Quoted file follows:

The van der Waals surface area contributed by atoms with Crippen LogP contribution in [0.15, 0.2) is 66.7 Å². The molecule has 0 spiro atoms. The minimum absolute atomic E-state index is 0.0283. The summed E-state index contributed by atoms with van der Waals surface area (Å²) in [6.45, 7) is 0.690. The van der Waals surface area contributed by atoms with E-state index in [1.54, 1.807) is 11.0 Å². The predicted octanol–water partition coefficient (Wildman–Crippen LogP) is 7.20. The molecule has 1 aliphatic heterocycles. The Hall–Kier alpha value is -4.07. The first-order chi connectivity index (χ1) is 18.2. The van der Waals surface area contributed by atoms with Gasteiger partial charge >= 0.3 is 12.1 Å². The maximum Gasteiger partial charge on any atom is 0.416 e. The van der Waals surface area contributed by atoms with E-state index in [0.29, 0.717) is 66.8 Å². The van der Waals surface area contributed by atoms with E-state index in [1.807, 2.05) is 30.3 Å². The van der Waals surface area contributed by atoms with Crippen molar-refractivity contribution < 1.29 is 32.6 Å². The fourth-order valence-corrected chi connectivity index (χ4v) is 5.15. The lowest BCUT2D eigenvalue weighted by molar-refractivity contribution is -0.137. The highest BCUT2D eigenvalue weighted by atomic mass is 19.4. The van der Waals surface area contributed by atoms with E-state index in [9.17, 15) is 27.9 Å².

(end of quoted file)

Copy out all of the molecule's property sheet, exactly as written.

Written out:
The van der Waals surface area contributed by atoms with Crippen LogP contribution in [0.15, 0.2) is 66.7 Å². The molecule has 0 spiro atoms. The minimum absolute atomic E-state index is 0.0283. The summed E-state index contributed by atoms with van der Waals surface area (Å²) in [6.45, 7) is 0.690. The van der Waals surface area contributed by atoms with E-state index in [1.54, 1.807) is 11.0 Å². The predicted octanol–water partition coefficient (Wildman–Crippen LogP) is 7.20. The molecule has 1 aliphatic heterocycles. The Hall–Kier alpha value is -4.07. The first-order chi connectivity index (χ1) is 18.2. The van der Waals surface area contributed by atoms with Gasteiger partial charge >= 0.3 is 12.1 Å². The maximum Gasteiger partial charge on any atom is 0.416 e. The van der Waals surface area contributed by atoms with E-state index in [0.29, 0.717) is 66.8 Å². The van der Waals surface area contributed by atoms with E-state index in [1.807, 2.05) is 30.3 Å². The van der Waals surface area contributed by atoms with Crippen molar-refractivity contribution < 1.29 is 32.6 Å². The fourth-order valence-corrected chi connectivity index (χ4v) is 5.15. The lowest BCUT2D eigenvalue weighted by molar-refractivity contribution is -0.137. The highest BCUT2D eigenvalue weighted by atomic mass is 19.4. The van der Waals surface area contributed by atoms with E-state index in [9.17, 15) is 27.9 Å².